|EP0640319B1||29 Jul 1994||4 Jun 1997||Ethicon Inc.||Manipulable hand for laparoscopy|
|EP0688538A1||21 Jun 1995||27 Dic 1995||United States Surgical Corporation||Apparatus and method for performing surgical tasks during laparoscopic procedures|
|FR2416094A1||Título no disponible|
|GB2013617A||Título no disponible|
|1||Gliederung von Manipulaturen, Die Technik, Feb. 2, 1964, pp. 92-96.|
|2||Proceedings 1990 IEEE International Conference on Robotics and Automation, May 13-19, 1990, IEEE Computer Society Fukuda et al.: "Distributed Type of Actuators by Shape Memory Alloy and its Application to Underwater Mobile Robotic Mechanism" pp. 1316-1321.|
|Patente citante||Fecha de presentación||Fecha de publicación||Solicitante||Título|
|US7222904 *||26 Ago 2002||29 May 2007||Honda Giken Kogyo Kabushiki Kaisha||Multi-finger hand device|
|US7556300 *||17 Nov 2006||7 Jul 2009||Harmonic Drive Systems Inc.||Finger unit for robot hand|
|US7950710 *||31 May 2011||Kabushiki Kaisha Yaskawa Denki||Robot|
|US8227681 *||24 Jul 2012||GM Global Technology Operations LLC||Active material apparatus with activating thermoelectric device thereon and method of fabrication|
|US8549952||19 Abr 2011||8 Oct 2013||Kabushiki Kaisha Yaskawa Denki||Robot and method for controlling the robot|
|US8565918 *||10 Mar 2010||22 Oct 2013||GM Global Technology Operations LLC||Torque control of underactuated tendon-driven robotic fingers|
|US8915940||26 Ene 2011||23 Dic 2014||Agile Endosurgery, Inc.||Surgical tool|
|US8973461 *||27 Jul 2007||10 Mar 2015||Commissariat A L'energie Atomique||Jointed limb comprising fibres, and jointed structure and robot or haptic interface comprising such a jointed limb|
|US9016742 *||25 Sep 2013||28 Abr 2015||Seiko Epson Corporation||Robot hand, robot device and method of manufacturing robot hand|
|US9089977||15 Mar 2013||28 Jul 2015||Irobot Corporation||Compliant underactuated grasper|
|US9114540 *||25 Nov 2014||25 Ago 2015||Irobot Corporation||Compliant underactuated grasper|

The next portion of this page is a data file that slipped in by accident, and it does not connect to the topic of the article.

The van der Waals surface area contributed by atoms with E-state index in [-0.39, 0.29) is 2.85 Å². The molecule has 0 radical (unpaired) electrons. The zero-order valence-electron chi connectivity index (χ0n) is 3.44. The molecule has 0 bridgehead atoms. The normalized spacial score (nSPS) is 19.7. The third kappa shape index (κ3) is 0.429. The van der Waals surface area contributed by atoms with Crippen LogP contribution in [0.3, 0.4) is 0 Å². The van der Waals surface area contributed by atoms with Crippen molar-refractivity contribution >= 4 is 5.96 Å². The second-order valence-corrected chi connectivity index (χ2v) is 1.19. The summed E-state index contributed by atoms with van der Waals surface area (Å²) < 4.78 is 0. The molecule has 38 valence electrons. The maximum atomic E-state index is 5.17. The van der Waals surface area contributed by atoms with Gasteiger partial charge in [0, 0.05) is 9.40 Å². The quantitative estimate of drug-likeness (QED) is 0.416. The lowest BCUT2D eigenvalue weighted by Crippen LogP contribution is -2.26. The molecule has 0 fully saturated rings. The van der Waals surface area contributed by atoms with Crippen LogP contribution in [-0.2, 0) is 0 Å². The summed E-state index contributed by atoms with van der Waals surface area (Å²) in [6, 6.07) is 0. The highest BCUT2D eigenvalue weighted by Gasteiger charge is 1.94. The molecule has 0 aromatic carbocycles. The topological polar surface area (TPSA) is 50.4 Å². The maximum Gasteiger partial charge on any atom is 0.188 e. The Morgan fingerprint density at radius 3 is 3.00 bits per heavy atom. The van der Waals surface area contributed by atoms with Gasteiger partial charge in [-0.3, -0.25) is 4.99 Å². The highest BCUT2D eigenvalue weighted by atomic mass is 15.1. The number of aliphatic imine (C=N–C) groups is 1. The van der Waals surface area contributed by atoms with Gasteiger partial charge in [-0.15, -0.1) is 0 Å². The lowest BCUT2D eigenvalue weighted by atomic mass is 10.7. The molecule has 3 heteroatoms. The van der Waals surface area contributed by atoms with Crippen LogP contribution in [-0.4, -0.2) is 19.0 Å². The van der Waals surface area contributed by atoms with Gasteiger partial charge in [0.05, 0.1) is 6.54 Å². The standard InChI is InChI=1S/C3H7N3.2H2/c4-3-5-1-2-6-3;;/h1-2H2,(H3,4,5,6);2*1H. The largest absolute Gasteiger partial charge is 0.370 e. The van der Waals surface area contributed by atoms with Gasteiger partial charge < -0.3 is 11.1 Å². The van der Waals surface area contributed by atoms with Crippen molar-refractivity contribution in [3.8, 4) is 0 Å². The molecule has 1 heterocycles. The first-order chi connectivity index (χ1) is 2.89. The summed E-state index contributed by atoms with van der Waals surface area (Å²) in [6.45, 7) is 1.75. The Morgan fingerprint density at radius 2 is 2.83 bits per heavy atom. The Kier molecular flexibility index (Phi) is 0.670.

|US20050006915 *||26 Ago 2002||13 Ene 2005||Hiroshi Matsuda||Multi-finger hand device|
|US20050102037 *||21 Ene 2002||12 May 2005||Hiroshi Matsuda||Multi-finger hand device|
|US20060012198 *||12 Abr 2005||19 Ene 2006||Strider Labs, Inc.||System and method for computing grasps for a robotic hand with a palm|
|US20070158964 *||17 Nov 2006||12 Jul 2007||Harmonic Drive Systems Inc.||Finger unit for robot hand|
|US20080019803 *||29 Abr 2005||24 Ene 2008||King's College London||Robotic Hand With Palm Section Comprising Several Parts Able to Move Relative to Each Other|
|US20090020188 *||20 Jul 2007||22 Ene 2009||Gm Global Technology Operations, Inc.||Active material apparatus with activating thermoelectric device thereon and method of fabrication|
|US20090260473 *||27 Jul 2007||22 Oct 2009||Florian Gosselin||Jointed Limb Comprising Fibres, and Jointed Structure and Robot or Haptic Interface Comprising Such a Jointed Limb|
|US20100010670 *||17 Sep 2009||14 Ene 2010||Kabushiki Kaisha Yaskawa Denki||Robot|
|US20100175496 *||22 Dic 2009||15 Jul 2010||Samsung Electronics Co., Ltd.||Robot|
|US20100280662 *||10 Mar 2010||4 Nov 2010||Gm Global Technology Operations, Inc.||Torque control of underactuated tendon-driven robotic fingers|
|US20110192247 *||11 Ago 2011||Kabushiki Kaisha Yaskawa Denki||Robot and method for controlling the robot|
|US20140103673 *||25 Sep 2013||17 Abr 2014||Seiko Epson Corporation||Robot hand, robot device and method of manufacturing robot hand|
|US20150076850 *||25 Nov 2014||19 Mar 2015||Irobot Corporation||Compliant underactuated grasper|
|CN101045300B||31 Mar 2006||10 Nov 2010||北京理工大学||Human imitating clever hands driven by artificial pneumatic muscle|
|EP1994893A1 *||24 May 2006||26 Nov 2008||Corporacio Sanitaria Parc Tauli||Surgical instrument for endoscopic surgery|
|WO2014204930A3 *||17 Jun 2014||19 Feb 2015||Children's National Medical Center||Patient mounted mri and ct compatible robot for needle guidance in interventional procedures|
|Clasificación de EE.UU.||294/111, 414/7, 901/39, 901/36|
|Clasificación internacional||B25J15/10, A61B19/00, B25J15/00|
|Clasificación cooperativa||A61B34/71, B25J15/10, A61B2034/741, A61B34/72, A61B34/30, B25J15/0009|
|Clasificación europea||A61B19/22B, B25J15/00B, B25J15/10|
|8 Jun 1998||AS||Assignment|
Owner name: DAUM GMBH, GERMANY
Free format text: ASSIGNMENT OF ASSIGNORS INTEREST;ASSIGNORS:WINKEL, AXEL;SCHERR, PATRICK;REEL/FRAME:009234/0383
Effective date: 19980504
|4 Feb 2002||AS||Assignment|
Owner name: MRI DEVICES DAUM GMBH, GERMANY
Free format text: ASSIGNMENT OF ASSIGNORS INTEREST;ASSIGNOR:DAUM GMBH;REEL/FRAME:012590/0717
Effective date: 20010802
|5 Ene 2005||REMI||Maintenance fee reminder mailed|
|20 Jun 2005||LAPS||Lapse for failure to pay maintenance fees|
|16 Ago 2005||FP||Expired due to failure to pay maintenance fee|
Effective date: 20050619